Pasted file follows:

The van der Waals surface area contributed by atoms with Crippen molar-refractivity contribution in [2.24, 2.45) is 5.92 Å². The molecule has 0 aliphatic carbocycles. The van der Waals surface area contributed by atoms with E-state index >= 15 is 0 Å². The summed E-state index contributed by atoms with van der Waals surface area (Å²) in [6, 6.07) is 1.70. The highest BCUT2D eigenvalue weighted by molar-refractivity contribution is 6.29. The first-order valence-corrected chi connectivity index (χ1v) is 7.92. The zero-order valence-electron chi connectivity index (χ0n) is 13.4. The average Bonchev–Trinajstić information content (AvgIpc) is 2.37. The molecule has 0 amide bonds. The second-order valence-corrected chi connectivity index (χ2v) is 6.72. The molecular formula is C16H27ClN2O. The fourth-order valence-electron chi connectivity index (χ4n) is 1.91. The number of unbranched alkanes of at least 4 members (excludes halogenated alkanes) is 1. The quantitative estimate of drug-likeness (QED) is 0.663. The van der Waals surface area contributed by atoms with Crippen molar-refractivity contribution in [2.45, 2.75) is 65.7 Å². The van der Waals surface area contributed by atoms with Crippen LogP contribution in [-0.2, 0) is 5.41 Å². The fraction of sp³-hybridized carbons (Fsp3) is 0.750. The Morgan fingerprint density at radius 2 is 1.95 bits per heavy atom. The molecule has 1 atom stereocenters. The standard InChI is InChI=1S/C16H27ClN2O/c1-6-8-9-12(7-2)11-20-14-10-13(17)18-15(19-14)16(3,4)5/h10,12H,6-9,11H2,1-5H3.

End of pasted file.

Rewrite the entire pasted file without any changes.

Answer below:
The van der Waals surface area contributed by atoms with Crippen molar-refractivity contribution in [2.24, 2.45) is 5.92 Å². The molecule has 0 aliphatic carbocycles. The van der Waals surface area contributed by atoms with E-state index >= 15 is 0 Å². The summed E-state index contributed by atoms with van der Waals surface area (Å²) in [6, 6.07) is 1.70. The highest BCUT2D eigenvalue weighted by molar-refractivity contribution is 6.29. The first-order valence-corrected chi connectivity index (χ1v) is 7.92. The zero-order valence-electron chi connectivity index (χ0n) is 13.4. The average Bonchev–Trinajstić information content (AvgIpc) is 2.37. The molecule has 0 amide bonds. The second-order valence-corrected chi connectivity index (χ2v) is 6.72. The molecular formula is C16H27ClN2O. The fourth-order valence-electron chi connectivity index (χ4n) is 1.91. The number of unbranched alkanes of at least 4 members (excludes halogenated alkanes) is 1. The quantitative estimate of drug-likeness (QED) is 0.663. The van der Waals surface area contributed by atoms with Crippen molar-refractivity contribution in [2.45, 2.75) is 65.7 Å². The van der Waals surface area contributed by atoms with Crippen LogP contribution in [-0.2, 0) is 5.41 Å². The fraction of sp³-hybridized carbons (Fsp3) is 0.750. The Morgan fingerprint density at radius 2 is 1.95 bits per heavy atom. The molecule has 1 atom stereocenters. The standard InChI is InChI=1S/C16H27ClN2O/c1-6-8-9-12(7-2)11-20-14-10-13(17)18-15(19-14)16(3,4)5/h10,12H,6-9,11H2,1-5H3.